I packed a suitcase and moved to the United States on July 22. While the Lebanese people were desperately clinging onto the last strands of hope they had for the country, I was fortunate enough to find solace in a new place. The economic and political instabilities, which had exhausted the state, made my move nothing short of inevitable. I saw my foreign passport as a Get Out of Jail Free Card.
But immigration had spawned a series of questions that I did not have the answers to. All I knew was that it was better to live with uncertainty than it was to live in Lebanon. And I took these words to be the gospel truth. In the U.S., I would have a stable currency. If I wanted electricity, all I would have to do was pay for it. I would never need to ask a local generator to provide me with 3 more hours of energy supply. And if I wanted to withdraw money from my bank account, I could. Lebanon made no such promises. I felt ready to start a new life until tragedy struck.
On August 4, two weeks after I had moved to the United States, an explosion ravaged my hometown. I called my friends and family to see if they were alive and in good health. I prayed for those who weren’t. I watched as they posted updates about the Beirut port blast in real time. And as I glared at the horrific sights of the aftermath, confined by the edges of my screen, I couldn’t help but feel guilty.
It was common for expats to feel a form of self-condemnation. Personally, I did not feel guilty because I thought I bore responsibility –far from it. I had repeatedly voiced my opposition to the ruling political class on social media sites, in voting booths and while marching down Martyr’s Square. The feelings of remorse came from a voice inside my head that told me that I had given up too soon. A voice that reminded me that I had escaped the fate that my friends and my family had suffered. And it woke me up to the fact that while Beirut sat on its deathbed, I was expected to move on as the rest of the world would.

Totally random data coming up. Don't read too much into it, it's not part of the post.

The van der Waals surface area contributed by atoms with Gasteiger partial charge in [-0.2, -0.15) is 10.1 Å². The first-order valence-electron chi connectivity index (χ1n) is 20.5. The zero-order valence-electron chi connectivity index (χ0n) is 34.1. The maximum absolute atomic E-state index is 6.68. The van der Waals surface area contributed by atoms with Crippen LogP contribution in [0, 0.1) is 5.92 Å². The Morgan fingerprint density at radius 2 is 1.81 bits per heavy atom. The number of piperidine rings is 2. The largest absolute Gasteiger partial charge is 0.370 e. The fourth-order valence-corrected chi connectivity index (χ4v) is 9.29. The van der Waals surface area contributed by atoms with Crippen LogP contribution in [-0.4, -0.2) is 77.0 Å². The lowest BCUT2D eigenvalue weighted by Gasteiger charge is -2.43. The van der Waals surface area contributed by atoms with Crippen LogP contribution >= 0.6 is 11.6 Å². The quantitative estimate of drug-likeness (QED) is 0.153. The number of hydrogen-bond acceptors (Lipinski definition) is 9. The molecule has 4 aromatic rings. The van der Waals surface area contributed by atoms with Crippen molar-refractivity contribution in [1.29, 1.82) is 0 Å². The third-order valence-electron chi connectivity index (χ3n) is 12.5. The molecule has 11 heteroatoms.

I hadn’t found a home in the United States yet. The only place I could call my home was Beirut. And how does one begin to mourn the loss of their home when they feel removed from the chaos it had been burdened with? How does one adapt to a new environment when all they can think about is the devastation that hit the old one? How does one fake a smile during a job interview when they have just received troubling news about someone they knew back home?
Donating relieved some of the guilt. Raising awareness and asking friends abroad to contribute helped as well. But it wasn’t enough. There was a striking contrast that separated the lifestyle I was leading from the reality that my loved ones were faced with as they cleared streets from colossal amounts of rubble. And I wanted to be there. I wanted to be in neighborhoods I knew helping people I loved.
Beirut is still suffering. I haven’t yet found the antidote to the aforementioned haunting feelings of remorse. I did, however, find five ways of dying them down and I will share them here:
Acknowledge your privilege:
Your one-way ticket may introduce you to opportunities that Lebanese people are being robbed from. Carry the rage that comes with knowing that with you wherever you go.
Check up on your friends and family:
Trauma doesn’t expire overnight. Regularly check up on your friends and family in Lebanon. Make sure they know that you are only a phone-call away.
Vow to participate in the next elections:
If you are an expat over the age of 21, cast an educated vote from abroad for independent parties and civil society groups that can offer reform.
Keep donating and spreading awareness:
Lebanon’s suffering is far from over. The blast has caused an estimate of $3.8 to 4.6 billion in damages according to the World Bank. Donations are needed.
Educate yourself more:
Read about what’s happening. Listen to people on the ground. Do not speak over them. And don’t contribute to the country’s brain-drain.